Rural women are vital to enriching rural livelihoods and wellbeing

Rural women - a quarter of the world’s population - work as farmers, wage earners, and entrepreneurs. Image: pexels cottonbro

BYADUK, population 123, is where Jackie Elliot lives and launched Rural Women’s Day, a registered not-for-profit enterprise that connects rural and regional women through community, collaboration and celebrations.

Ms Elliot said she uses the platform to encourage these women to host events to celebrate the United Nations International Day of Rural Women on October 15 each year.

“It isn’t as widely covered, and it should be the same celebrations as International Women’s Day in March, which celebrates the achievements of women, whether social, political, economic or cultural,” she said.

The RWD organisation is not a membership group but has 8000 followers in its social media community.

Ms Elliot has the gregariousness of a confident, purposeful woman.

When COVID-19 intervened in the events she had planned over the past two years, undaunted Ms Elliot instead organised a campaign on social media to encourage stories about inspiring rural women.

She collaborated with Kirsten Diprose to produce a podcast ‘Ducks on the Pond’ to connect and share stories and advice for women on the land.

Ms Elliot said there are a lot of creative women living on farms who use markets and agricultural shows for marketing purposes.

“Rural women are disconnecting from their communities because these events were cancelled due to Covid,” she said

“Committee meetings also suffer from cancellations; while you can have meetings online, it’s not the same as in personal interaction.”

She works from home in the township and doesn’t see anyone day in and day out.

“You need a personal connection,” Ms Elliot said.

“While the green valleys are a beautiful outlook, it would be great to see people.” 

She wanted a community of women to reach out to, which inspired her to create RWD.

According to The United Nations, women and girls are disadvantaged due to the pandemic.

With a crucial role in agriculture, food security, and nutrition, rural women already face struggles in their daily lives.

Many are less likely to have access to quality health services, essential medicines, and vaccines.

Furthermore, many rural women suffer from isolation and lack access to critical technologies to improve their work and personal lives.

The United Nations considers the crucial role that women and girls play in ensuring the sustainability of rural households and communities, improving rural livelihoods and overall wellbeing is an invaluable contribution.

Julie Mayne, Queensland Rural Regional Remote Women’s Network’s president, recently sent a submission to the state’s Attorney General about its Queensland Women’s Strategy.

“I felt emotional about it,” Ms Mayne said.

“Women are the future for farming and have been for a long time; 100 years ago, women were [and still are] involved in agriculture.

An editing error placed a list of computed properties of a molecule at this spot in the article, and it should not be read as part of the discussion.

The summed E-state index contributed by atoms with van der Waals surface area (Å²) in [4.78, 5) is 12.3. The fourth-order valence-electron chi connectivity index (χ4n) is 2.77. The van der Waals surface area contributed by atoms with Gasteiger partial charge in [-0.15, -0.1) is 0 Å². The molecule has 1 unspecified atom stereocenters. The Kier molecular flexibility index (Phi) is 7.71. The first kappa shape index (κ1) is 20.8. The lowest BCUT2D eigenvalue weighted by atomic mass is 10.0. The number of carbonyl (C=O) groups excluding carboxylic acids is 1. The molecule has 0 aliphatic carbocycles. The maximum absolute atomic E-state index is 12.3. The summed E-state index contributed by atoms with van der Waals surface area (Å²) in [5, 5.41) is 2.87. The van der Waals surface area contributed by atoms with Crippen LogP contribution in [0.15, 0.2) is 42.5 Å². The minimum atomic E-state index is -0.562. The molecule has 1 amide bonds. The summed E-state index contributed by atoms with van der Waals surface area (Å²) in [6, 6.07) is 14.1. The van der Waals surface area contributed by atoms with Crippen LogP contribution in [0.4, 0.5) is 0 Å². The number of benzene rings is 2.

“History hasn’t written them up as major participants in agriculture, so I am hoping we gain a bit of traction and get some respect for what we do and what we contribute.

Ms Mayne said there is a need to celebrate female leadership styles and strength and build respect around their contribution.

She is a cattle producer located a six-hour drive west from Brisbane, between Roma and Miles.

“We have to start championing this work, put a value on our work,” she said.

“Governments have to write policy to look after us, so we stay in the industry.”

The way Ms Mayne sees it is that women are leaders in the family unit and their community, and they are the ones that raise issues and lead on the ground.

There is no school bus; we have no doctor, and depression is taking over the community, so we have to do something about it.

“Our isolated lifestyle hasn’t changed much due to Covid, remotely is our normal,” she said.

“But what it has affected is logistics; the ability to get parts, to get food and the internet suffers due to extra loads.

“I am finding now there is a huge disconnection between industry and government to grassroots.”

Ms Mayne said many remarkable, talented, resilient women are forging careers and businesses and creating a strong focus on community and family and do it with minimal resources. 

“I would love to have these women on board, growing the organisation and diversifying QRRRWN into more remote areas through networking, knowledge, creativity and upskilling,” she said.

The theme for this year’s International Day of Rural Women is Rural Women Cultivating Good Food for All.

The United Nations Women’s report ‘Beyond COVID-19: A feminist plan for sustainability and social justice’ asserts that supporting diverse and healthy food crop production for local, national and regional markets is critical to supporting rural women’s livelihoods and ensuring food security for all.



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Carol Saffer

Carol Saffer is an award-winning journalist enthusiastic about creating copy that engages audiences. She is curious by nature, possesses a growth mindset and thrives on new and unusual challenges. Carol has experience as a reporter for various regional Victorian newspapers and writing for Business Day in The Age. Her previous career was in the fashion industry, and she holds post-graduate degrees in business and journalism.

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